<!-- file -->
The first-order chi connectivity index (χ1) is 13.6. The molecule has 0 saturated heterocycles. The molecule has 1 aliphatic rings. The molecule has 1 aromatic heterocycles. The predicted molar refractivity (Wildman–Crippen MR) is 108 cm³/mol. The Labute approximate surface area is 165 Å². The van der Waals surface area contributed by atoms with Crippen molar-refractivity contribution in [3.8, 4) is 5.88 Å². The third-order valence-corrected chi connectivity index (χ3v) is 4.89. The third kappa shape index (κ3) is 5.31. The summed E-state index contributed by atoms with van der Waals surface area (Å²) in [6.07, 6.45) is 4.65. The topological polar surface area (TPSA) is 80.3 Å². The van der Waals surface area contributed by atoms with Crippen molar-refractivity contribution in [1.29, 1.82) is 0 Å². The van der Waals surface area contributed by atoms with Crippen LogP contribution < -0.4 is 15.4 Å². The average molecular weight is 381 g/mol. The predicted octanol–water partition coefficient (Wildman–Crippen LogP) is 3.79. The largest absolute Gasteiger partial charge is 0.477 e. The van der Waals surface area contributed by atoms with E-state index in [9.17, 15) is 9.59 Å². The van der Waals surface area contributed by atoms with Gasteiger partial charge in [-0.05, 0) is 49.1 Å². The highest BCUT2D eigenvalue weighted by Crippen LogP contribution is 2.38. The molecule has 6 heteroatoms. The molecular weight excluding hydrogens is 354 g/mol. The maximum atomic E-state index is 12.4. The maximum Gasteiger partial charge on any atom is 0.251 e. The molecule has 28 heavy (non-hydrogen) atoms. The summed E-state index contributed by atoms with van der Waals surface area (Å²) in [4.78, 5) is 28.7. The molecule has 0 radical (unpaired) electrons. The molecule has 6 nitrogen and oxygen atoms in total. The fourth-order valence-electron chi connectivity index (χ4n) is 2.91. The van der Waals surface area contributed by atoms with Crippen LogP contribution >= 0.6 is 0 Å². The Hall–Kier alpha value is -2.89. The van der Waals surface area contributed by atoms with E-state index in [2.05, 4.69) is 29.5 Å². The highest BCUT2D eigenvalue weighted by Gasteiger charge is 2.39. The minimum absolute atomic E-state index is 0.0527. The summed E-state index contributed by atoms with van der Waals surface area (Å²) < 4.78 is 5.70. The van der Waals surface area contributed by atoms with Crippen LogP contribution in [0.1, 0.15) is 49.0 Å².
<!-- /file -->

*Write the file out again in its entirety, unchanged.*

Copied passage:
The first-order chi connectivity index (χ1) is 13.6. The molecule has 0 saturated heterocycles. The molecule has 1 aliphatic rings. The molecule has 1 aromatic heterocycles. The predicted molar refractivity (Wildman–Crippen MR) is 108 cm³/mol. The Labute approximate surface area is 165 Å². The van der Waals surface area contributed by atoms with Crippen molar-refractivity contribution in [3.8, 4) is 5.88 Å². The third-order valence-corrected chi connectivity index (χ3v) is 4.89. The third kappa shape index (κ3) is 5.31. The summed E-state index contributed by atoms with van der Waals surface area (Å²) in [6.07, 6.45) is 4.65. The topological polar surface area (TPSA) is 80.3 Å². The van der Waals surface area contributed by atoms with Crippen molar-refractivity contribution in [1.29, 1.82) is 0 Å². The van der Waals surface area contributed by atoms with Crippen LogP contribution < -0.4 is 15.4 Å². The average molecular weight is 381 g/mol. The predicted octanol–water partition coefficient (Wildman–Crippen LogP) is 3.79. The largest absolute Gasteiger partial charge is 0.477 e. The van der Waals surface area contributed by atoms with E-state index in [9.17, 15) is 9.59 Å². The van der Waals surface area contributed by atoms with Gasteiger partial charge in [-0.05, 0) is 49.1 Å². The highest BCUT2D eigenvalue weighted by Crippen LogP contribution is 2.38. The molecule has 6 heteroatoms. The molecular weight excluding hydrogens is 354 g/mol. The maximum atomic E-state index is 12.4. The maximum Gasteiger partial charge on any atom is 0.251 e. The molecule has 28 heavy (non-hydrogen) atoms. The summed E-state index contributed by atoms with van der Waals surface area (Å²) in [4.78, 5) is 28.7. The molecule has 0 radical (unpaired) electrons. The molecule has 6 nitrogen and oxygen atoms in total. The fourth-order valence-electron chi connectivity index (χ4n) is 2.91. The van der Waals surface area contributed by atoms with Crippen LogP contribution >= 0.6 is 0 Å². The Hall–Kier alpha value is -2.89. The van der Waals surface area contributed by atoms with E-state index in [2.05, 4.69) is 29.5 Å². The highest BCUT2D eigenvalue weighted by Gasteiger charge is 2.39. The minimum absolute atomic E-state index is 0.0527. The summed E-state index contributed by atoms with van der Waals surface area (Å²) < 4.78 is 5.70. The van der Waals surface area contributed by atoms with Crippen LogP contribution in [0.1, 0.15) is 49.0 Å².